The Tri-Valley cities of Pleasanton, Dublin, Livermore, Danville, and San Ramon have been nationally lauded, year after year, for the quality of life they offer residents. People are drawn to this family-friendly region for its top-rated schools, excellent weather, highly educated workforce, and business culture of innovation. Newcomers often comment on the warm and friendly sense of community found in the Tri-Valley.
NOTE from Hacienda: Before we go further, we wanted to mention that, in speaking with people about their stories and the stories of others, we were overwhelmed by the breadth and depth of what we heard. We are attempting to capture the essence of this in the following but, quite simply, did not have the capacity to relate everything; a further testament to the resilience and responsiveness of the Tri-Valley community to our current times. Please know that if you do not see something here that you are aware of that is worthy of mention, we would enjoy hearing from you and hope that you will continue to share what is being done in the area.
At any other time, it would be easy to appreciate all that the Tri-Valley has to offer but 2020 has been far from typical. A global pandemic has ravaged the world, the nation, and the state and left the national and local economies in tatters. The challenges brought by the pandemic are far from over. Even so, there are reasons to be hopeful about the future. As the year draws to a close, safe and effective vaccines are expected to be available soon. Public officials and community leaders continue their work to lessen the effects of the pandemic on residents and businesses. In the face of this new disease, Tri-Valley residents and organizations have pulled together to offer and share support during the most difficult time many have ever seen.
The past year has witnessed countless examples of generosity, support, and resourcefulness within the Tri-Valley. The shortage of personal protective equipment (PPE) for front-line healthcare providers was a huge issue early in the spread of the pandemic. Many in the community worked tirelessly to bridge that gap, including the Dublin, Pleasanton, and Livermore school districts, which donated masks and gloves to local hospitals. Many other organizations, companies, and individuals also donated PPE, funds for PPE, or made and donated masks to local nurses and others who needed these supplies.
The Tri-Valley Asian Association (TVAA) raised thousands of dollars and donated tens of thousands of PPE items to first responders and frontline health care professionals, including those at Stanford Health Care-ValleyCare. TVAA also partnered with local students from the Pleasanton Unified School District who made masks this year alongside their parents. Moreover, Amador students Brent Werder and Jason Wei worked with Helena Jin, an engineer at Sandia National Laboratories, to make 3D printed masks more durable and easy-to-use. "I was totally amazed by the community response," TVAA President Grace Li said in a statement. "It's a testament to our country and also to our community."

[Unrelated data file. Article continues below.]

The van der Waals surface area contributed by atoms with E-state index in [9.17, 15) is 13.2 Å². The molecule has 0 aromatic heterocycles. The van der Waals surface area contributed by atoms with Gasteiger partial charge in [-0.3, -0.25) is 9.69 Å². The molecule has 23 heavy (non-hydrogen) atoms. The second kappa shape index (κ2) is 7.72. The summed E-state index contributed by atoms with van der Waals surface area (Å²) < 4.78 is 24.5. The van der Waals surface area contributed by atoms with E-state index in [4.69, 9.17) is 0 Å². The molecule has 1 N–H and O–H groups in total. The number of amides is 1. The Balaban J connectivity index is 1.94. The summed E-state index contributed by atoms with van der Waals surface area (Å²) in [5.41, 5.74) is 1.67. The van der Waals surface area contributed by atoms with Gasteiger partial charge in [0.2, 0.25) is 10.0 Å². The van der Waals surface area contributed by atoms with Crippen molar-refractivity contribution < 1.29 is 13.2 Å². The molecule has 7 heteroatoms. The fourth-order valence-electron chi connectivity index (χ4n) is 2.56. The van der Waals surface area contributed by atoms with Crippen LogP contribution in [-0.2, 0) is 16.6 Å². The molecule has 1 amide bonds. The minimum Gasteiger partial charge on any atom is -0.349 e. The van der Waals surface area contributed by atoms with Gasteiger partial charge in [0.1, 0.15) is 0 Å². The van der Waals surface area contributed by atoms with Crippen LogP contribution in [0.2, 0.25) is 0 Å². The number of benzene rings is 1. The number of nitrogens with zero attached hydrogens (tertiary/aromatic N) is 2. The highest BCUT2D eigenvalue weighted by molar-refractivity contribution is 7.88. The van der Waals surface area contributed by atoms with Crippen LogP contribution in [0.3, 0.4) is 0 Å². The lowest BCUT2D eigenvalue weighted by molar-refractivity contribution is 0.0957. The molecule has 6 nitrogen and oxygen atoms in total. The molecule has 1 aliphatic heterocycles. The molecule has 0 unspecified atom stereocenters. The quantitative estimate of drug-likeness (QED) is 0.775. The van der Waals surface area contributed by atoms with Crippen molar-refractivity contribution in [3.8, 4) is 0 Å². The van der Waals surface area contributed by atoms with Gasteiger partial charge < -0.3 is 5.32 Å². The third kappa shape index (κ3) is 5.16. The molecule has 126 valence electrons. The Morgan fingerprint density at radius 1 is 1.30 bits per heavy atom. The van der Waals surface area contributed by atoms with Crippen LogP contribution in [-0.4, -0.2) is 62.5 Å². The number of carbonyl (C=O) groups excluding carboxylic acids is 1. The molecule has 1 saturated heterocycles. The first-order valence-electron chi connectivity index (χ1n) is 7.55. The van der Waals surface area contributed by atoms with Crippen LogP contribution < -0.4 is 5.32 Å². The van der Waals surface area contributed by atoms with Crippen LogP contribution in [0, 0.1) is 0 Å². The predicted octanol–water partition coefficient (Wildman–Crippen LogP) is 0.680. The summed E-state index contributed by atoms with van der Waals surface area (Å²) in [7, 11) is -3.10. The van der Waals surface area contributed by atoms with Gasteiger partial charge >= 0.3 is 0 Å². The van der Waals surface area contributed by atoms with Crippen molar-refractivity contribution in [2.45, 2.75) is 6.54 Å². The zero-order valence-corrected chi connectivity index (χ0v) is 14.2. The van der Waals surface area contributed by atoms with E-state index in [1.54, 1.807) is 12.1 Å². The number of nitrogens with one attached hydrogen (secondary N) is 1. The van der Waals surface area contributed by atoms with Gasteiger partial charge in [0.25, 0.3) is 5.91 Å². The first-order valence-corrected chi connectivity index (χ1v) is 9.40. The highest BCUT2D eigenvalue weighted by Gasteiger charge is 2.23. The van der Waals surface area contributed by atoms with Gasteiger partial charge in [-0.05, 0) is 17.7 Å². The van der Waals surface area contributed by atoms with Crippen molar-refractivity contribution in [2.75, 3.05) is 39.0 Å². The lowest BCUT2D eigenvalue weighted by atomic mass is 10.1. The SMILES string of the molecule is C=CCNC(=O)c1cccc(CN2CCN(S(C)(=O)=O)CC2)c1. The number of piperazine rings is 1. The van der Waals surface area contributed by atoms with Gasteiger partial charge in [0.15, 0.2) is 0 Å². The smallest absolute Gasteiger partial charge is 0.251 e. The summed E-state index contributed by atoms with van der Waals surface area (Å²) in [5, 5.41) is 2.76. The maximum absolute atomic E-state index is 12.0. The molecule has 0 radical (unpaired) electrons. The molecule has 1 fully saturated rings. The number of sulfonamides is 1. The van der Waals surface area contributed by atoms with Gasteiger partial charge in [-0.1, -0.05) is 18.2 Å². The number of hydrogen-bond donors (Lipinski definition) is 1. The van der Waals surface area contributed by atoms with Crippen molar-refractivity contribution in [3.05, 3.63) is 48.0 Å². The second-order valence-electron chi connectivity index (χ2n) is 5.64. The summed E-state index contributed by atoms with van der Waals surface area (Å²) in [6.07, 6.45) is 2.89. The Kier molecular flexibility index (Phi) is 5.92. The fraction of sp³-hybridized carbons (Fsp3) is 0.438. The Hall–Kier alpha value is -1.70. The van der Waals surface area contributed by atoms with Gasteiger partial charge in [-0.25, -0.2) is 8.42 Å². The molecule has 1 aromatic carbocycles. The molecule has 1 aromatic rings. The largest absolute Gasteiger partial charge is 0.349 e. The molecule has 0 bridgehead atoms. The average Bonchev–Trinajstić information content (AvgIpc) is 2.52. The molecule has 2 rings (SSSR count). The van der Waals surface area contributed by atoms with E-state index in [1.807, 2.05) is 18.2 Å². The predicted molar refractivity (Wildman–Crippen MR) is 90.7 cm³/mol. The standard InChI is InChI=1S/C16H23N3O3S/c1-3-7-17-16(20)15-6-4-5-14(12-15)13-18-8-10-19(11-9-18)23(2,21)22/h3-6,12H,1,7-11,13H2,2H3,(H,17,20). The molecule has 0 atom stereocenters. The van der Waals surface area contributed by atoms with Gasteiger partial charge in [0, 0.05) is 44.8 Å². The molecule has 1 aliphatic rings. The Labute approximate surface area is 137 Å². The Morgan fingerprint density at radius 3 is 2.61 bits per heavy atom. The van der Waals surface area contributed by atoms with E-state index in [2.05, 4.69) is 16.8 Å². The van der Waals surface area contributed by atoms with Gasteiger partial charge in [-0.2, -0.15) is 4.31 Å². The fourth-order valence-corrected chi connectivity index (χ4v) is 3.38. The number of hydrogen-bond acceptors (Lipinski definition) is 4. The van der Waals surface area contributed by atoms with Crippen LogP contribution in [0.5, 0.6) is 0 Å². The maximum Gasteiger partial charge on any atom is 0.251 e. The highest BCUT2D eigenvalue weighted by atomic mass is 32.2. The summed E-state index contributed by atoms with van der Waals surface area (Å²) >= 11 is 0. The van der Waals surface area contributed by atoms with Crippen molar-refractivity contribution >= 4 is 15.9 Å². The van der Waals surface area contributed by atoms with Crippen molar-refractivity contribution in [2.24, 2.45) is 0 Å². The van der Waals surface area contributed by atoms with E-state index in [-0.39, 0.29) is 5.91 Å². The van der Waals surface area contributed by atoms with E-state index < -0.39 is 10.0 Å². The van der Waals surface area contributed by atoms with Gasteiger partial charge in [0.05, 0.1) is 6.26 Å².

Throughout the Tri-Valley, foundations, companies, public officials, and individuals stepped up to fight the pandemic or help their neighbors. Kaiser Permanente donated $1 million to prevent and treat Covid-19 in the homeless population. The John Muir Health Foundation coordinated more than 300 donations for frontline workers, and Stanford Health Care-ValleyCare was a leader in the regional Covid-19 testing system established at Alameda County Fairgrounds.
“We are very fortunate that we live and work in the Tri-Valley,” says Steve Van Dorn, President and CEO of the Pleasanton Chamber of Commerce. “Our larger companies here are helping smaller businesses and nonprofits survive. Compared to some other areas of the country, we are doing fairly well.”
Many businesses and organizations responded quickly to the challenges of the pandemic. Roche Molecular Solutions, a Hacienda tenant owned by Swiss giant Roche, contributed significantly to what has been described as the “lightning-speed production” of a new Covid-19 test, which received emergency approval for use in March 2020. Since then, the company has continued to help develop additional Covid tests. Meanwhile, the East Bay Bio Network worked to find certified local laboratory tech volunteers to help scale up Covid-19 testing, while the Livermore Lab Foundation coordinated volunteer efforts by lab retirees.